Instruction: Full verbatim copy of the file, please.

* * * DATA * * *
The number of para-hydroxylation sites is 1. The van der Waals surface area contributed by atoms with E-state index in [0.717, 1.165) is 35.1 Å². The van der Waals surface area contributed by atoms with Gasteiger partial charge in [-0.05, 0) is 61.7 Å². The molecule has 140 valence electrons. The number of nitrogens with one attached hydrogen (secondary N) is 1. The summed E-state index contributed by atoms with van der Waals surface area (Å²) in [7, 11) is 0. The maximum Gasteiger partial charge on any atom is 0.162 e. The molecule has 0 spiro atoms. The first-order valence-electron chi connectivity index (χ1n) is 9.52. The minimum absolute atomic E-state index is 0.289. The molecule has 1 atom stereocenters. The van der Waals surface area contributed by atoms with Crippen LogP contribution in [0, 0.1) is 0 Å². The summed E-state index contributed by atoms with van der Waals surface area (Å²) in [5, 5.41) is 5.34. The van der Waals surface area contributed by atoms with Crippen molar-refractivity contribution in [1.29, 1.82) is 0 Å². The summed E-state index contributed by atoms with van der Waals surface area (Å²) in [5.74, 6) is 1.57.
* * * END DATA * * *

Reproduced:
The number of para-hydroxylation sites is 1. The van der Waals surface area contributed by atoms with E-state index in [0.717, 1.165) is 35.1 Å². The van der Waals surface area contributed by atoms with Gasteiger partial charge in [-0.05, 0) is 61.7 Å². The molecule has 140 valence electrons. The number of nitrogens with one attached hydrogen (secondary N) is 1. The summed E-state index contributed by atoms with van der Waals surface area (Å²) in [7, 11) is 0. The maximum Gasteiger partial charge on any atom is 0.162 e. The molecule has 0 spiro atoms. The first-order valence-electron chi connectivity index (χ1n) is 9.52. The minimum absolute atomic E-state index is 0.289. The molecule has 1 atom stereocenters. The van der Waals surface area contributed by atoms with Crippen LogP contribution in [0, 0.1) is 0 Å². The summed E-state index contributed by atoms with van der Waals surface area (Å²) in [5, 5.41) is 5.34. The van der Waals surface area contributed by atoms with Crippen molar-refractivity contribution in [1.29, 1.82) is 0 Å². The summed E-state index contributed by atoms with van der Waals surface area (Å²) in [5.74, 6) is 1.57.